On International Day for the Victims of Enforced Disappearances
As delivered by Chargé d’Affaires, a.i. Harry R. Kamian
to the Permanent Council, Vienna
August 31, 2017
Thank you, Mr. Chair.
Yesterday, we marked the International Day of the Victims of Enforced Disappearances. The United States stands in solidarity with the men and women around the world whose own governments have abducted them and detained them in secret. In too many countries, repressive regimes confronted by citizens trying to hold their leaders accountable engage in the abhorrent practice of enforced disappearance. Some individuals who have disappeared at the hands of their governments are tortured and held for extended periods. Others are quietly killed with no official record of their deaths, compounding the grief of family and friends who are left in cruel uncertainty as to their fate. Worldwide tens of thousands of unresolved enforced disappearance cases are documented, some of which are decades old. The United States calls on countries to remove obstacles to independent and transparent investigations into these cases, so that those who have lost loved ones can learn their fate and those responsible can be held accountable.
While we are concerned about all of those who have been subjected to enforced disappearance by or with the support or acquiescence of their government, I wish to raise a few illustrative cases from the OSCE region. We note the “Prove They Are Alive” campaign’s August 30 statement expressing concern over a series of recent deaths of persons who were on their list of individuals who had disappeared in Turkmenistan’s opaque prison system. We join the “Prove They Are Alive” campaign and other delegations around this table in urging the Government of Turkmenistan to stop the practice of enforced disappearances; promptly disclose information about all political prisoners, including those on the lists of disappearances compiled by non-governmental organizations; inform the family of each person and the public whether the person listed is alive and his or her location; and in the case of the person’s death, locate, respect, and return their remains to their family.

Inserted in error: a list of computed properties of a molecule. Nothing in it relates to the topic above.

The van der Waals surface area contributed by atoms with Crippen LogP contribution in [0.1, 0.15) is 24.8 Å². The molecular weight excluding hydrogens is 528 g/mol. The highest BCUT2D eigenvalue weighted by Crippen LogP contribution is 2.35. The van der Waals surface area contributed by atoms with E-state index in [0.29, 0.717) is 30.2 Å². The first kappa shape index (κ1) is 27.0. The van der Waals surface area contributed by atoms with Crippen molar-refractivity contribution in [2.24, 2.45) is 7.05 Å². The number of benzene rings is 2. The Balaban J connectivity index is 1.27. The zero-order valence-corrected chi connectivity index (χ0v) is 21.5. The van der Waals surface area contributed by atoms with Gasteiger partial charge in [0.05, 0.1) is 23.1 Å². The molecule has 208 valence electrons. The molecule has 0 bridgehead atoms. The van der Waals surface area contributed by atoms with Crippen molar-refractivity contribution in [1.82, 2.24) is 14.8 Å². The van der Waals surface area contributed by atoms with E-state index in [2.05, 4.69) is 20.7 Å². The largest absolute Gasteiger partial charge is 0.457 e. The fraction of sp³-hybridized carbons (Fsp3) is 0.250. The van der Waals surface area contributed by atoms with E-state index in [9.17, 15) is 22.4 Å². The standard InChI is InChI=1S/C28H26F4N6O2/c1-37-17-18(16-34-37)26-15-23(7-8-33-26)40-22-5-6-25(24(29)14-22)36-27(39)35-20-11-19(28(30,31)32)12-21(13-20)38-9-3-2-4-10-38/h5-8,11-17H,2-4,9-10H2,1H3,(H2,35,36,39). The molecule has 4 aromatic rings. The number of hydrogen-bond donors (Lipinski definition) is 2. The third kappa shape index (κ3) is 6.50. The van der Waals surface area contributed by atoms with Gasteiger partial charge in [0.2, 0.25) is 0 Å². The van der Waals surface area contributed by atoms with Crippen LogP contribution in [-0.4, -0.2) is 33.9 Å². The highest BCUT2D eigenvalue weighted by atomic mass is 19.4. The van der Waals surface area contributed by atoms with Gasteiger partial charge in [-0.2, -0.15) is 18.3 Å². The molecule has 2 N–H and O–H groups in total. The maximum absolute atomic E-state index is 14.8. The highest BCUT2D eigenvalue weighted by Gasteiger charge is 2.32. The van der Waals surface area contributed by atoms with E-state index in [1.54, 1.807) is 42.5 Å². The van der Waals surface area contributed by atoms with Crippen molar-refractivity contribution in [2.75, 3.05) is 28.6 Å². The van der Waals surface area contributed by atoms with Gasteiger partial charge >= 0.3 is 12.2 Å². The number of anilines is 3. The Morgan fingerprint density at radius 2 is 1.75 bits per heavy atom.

In Russia-occupied Crimea, civil society organizations continue to report on cases of conduct amounting to enforced disappearances conducted by the occupation authorities, or with their support or acquiescence. The victims are Crimean Tatars or other activists opposing Russia’s occupation and attempted annexation of Crimea, which remains part of Ukraine. All of these cases remain unsolved, with the UN observing no notable progress in determining the fate of these individuals. We call on Russian occupation authorities to bring to justice all those responsible for the disappearances in these cases. This includes those responsible for the disappearance of at least 15 Crimean Tatar and Euromaidan activists who have never been found. These cases include: Timur Shaimardanov, Seyran Zinedinov, Ivan Bondarets, Valery Vashchuk, Vasily Chernish, Islyam Dzhepparov, Dzhavdet Islyamov, and Erwin Ibragimov. We also call on Russian authorities to bring to justice those responsible for the disappearance of at least 6 Crimean Tatars who were later found dead. These include: Reshat Ametov, Edem Asanov, and Bilial Bilialov.
We are also deeply troubled by the long history of impunity for enforced disappearances in the Russian republic of Chechnya, the latest instances of which include the well-known cases of abduction and torture of gay men by local law enforcement, as well as the recently-reported mass abduction and summary execution of dozens of men arrested in a so-called “counter-terrorism operation” in January.
Likewise, we also reiterate the calls by the Geneva Co-Chairs and the Co-Chairs of the Minsk Group for the respective sides to facilitate the return of missing persons.
In closing, on the occasion of the International Day of the Victims of Enforced Disappearances, we stand in solidarity with the victims and families of those who have been subject to enforced disappearance throughout the OSCE region and around the world, and call on all countries to put an end to enforced disappearances and hold accountable those responsible for this practice.
Thank you, Mr. Chair.